Earlier this month in DIRECTV, Inc. v. Imburgia, the U.S. Supreme Court cited its own precedent and concluded that courts must enforce waiver provisions in arbitration agreements that prohibit the formation of class actions – even if “the law of your state” otherwise dictates that these provisions should be invalidated. This ruling is consistent with many other decisions by the court in recent years holding that “class action waivers” are lawful. While many of these decisions have come in the “consumer agreement context” rather than the “employment agreement context,” that would seem to have little impact on how the court will ultimately rule on the issue.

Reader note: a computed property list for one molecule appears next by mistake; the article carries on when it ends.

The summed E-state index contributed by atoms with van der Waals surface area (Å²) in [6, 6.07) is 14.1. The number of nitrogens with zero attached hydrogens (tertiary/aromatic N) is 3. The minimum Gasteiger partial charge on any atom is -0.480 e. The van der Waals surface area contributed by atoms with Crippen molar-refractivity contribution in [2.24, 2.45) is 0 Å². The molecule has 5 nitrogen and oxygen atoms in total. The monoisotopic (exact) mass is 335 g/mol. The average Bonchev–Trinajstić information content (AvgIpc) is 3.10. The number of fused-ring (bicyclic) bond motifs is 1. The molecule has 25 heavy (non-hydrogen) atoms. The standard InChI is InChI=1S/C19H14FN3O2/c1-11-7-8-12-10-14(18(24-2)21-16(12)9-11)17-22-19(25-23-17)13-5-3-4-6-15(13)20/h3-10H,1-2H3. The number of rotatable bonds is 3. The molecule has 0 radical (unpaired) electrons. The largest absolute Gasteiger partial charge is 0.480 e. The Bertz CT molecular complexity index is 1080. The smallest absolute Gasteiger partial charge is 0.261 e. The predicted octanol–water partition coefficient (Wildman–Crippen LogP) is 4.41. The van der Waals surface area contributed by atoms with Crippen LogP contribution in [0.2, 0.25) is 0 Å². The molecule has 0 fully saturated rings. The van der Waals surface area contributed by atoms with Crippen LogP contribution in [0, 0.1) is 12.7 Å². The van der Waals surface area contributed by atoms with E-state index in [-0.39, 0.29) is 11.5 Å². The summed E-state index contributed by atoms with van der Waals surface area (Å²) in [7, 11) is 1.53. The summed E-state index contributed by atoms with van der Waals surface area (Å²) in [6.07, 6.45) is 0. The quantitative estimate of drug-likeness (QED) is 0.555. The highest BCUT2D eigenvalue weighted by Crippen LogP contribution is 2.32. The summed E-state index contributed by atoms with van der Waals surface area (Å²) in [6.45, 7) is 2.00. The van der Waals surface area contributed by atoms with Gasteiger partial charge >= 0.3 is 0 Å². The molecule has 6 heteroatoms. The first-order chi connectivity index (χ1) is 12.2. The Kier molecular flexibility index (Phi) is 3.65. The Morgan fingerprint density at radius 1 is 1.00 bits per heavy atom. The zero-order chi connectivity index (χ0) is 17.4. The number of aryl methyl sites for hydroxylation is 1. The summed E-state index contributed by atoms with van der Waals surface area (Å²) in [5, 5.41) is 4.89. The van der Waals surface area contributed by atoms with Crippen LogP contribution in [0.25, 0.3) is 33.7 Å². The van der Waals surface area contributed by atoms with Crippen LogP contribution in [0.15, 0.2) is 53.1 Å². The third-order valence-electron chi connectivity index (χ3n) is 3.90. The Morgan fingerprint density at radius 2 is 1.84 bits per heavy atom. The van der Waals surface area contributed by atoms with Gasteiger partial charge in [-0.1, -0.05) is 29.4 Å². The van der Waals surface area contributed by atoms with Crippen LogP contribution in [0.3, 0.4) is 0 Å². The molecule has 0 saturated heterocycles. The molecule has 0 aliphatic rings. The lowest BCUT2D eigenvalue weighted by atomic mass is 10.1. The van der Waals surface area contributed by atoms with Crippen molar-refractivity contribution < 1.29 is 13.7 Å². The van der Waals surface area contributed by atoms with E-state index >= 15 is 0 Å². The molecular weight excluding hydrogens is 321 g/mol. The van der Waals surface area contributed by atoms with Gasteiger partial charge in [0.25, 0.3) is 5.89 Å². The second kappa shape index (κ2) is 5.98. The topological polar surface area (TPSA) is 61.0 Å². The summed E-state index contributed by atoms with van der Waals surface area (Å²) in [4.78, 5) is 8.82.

Despite the Supreme Court’s continued upholding of class action waivers, the NLRB continues to invalidate them when they are contained in employer arbitration programs (the blog has cited various examples of this occurring throughout the year). This issue appears ripe for Supreme Court review, as the NLRB is bucking a trend by federal courts to enforce these types of provisions. With the board’s continued attack on these provisions, there should be ample opportunity for the issue to come before the Supreme Court in the relatively near future. Here’s hoping 2016 will be the year when we find out if this is yet another overreach by the NLRB.